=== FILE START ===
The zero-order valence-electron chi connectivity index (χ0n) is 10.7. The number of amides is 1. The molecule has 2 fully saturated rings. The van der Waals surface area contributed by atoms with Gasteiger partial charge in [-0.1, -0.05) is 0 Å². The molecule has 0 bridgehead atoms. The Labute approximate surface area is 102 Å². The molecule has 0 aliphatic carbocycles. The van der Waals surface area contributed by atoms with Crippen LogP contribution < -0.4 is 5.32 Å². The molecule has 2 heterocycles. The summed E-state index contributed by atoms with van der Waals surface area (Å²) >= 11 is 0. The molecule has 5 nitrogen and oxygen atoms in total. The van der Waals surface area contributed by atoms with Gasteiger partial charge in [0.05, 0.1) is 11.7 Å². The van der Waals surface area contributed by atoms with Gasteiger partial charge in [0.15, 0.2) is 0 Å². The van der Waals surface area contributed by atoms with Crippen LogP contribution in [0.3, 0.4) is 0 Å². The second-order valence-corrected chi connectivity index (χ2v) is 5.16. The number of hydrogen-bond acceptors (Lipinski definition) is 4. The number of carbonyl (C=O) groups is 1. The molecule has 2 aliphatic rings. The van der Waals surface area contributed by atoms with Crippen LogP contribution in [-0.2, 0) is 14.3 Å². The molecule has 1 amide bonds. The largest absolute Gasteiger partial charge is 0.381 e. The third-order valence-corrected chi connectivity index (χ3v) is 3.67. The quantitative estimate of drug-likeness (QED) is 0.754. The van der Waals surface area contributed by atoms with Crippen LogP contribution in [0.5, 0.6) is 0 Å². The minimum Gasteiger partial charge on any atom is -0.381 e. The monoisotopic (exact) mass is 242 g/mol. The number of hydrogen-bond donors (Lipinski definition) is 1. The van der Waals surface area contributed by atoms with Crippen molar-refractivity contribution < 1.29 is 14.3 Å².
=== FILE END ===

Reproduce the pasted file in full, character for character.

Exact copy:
The zero-order valence-electron chi connectivity index (χ0n) is 10.7. The number of amides is 1. The molecule has 2 fully saturated rings. The van der Waals surface area contributed by atoms with Gasteiger partial charge in [-0.1, -0.05) is 0 Å². The molecule has 0 bridgehead atoms. The Labute approximate surface area is 102 Å². The molecule has 0 aliphatic carbocycles. The van der Waals surface area contributed by atoms with Crippen LogP contribution < -0.4 is 5.32 Å². The molecule has 2 heterocycles. The summed E-state index contributed by atoms with van der Waals surface area (Å²) >= 11 is 0. The molecule has 5 nitrogen and oxygen atoms in total. The van der Waals surface area contributed by atoms with Gasteiger partial charge in [0.05, 0.1) is 11.7 Å². The van der Waals surface area contributed by atoms with Gasteiger partial charge in [0.15, 0.2) is 0 Å². The van der Waals surface area contributed by atoms with Crippen LogP contribution in [0.3, 0.4) is 0 Å². The second-order valence-corrected chi connectivity index (χ2v) is 5.16. The number of hydrogen-bond acceptors (Lipinski definition) is 4. The number of carbonyl (C=O) groups is 1. The molecule has 2 aliphatic rings. The van der Waals surface area contributed by atoms with Crippen LogP contribution in [-0.2, 0) is 14.3 Å². The molecule has 1 amide bonds. The largest absolute Gasteiger partial charge is 0.381 e. The third-order valence-corrected chi connectivity index (χ3v) is 3.67. The quantitative estimate of drug-likeness (QED) is 0.754. The van der Waals surface area contributed by atoms with Crippen LogP contribution in [0.5, 0.6) is 0 Å². The minimum Gasteiger partial charge on any atom is -0.381 e. The monoisotopic (exact) mass is 242 g/mol. The number of hydrogen-bond donors (Lipinski definition) is 1. The van der Waals surface area contributed by atoms with Crippen molar-refractivity contribution < 1.29 is 14.3 Å².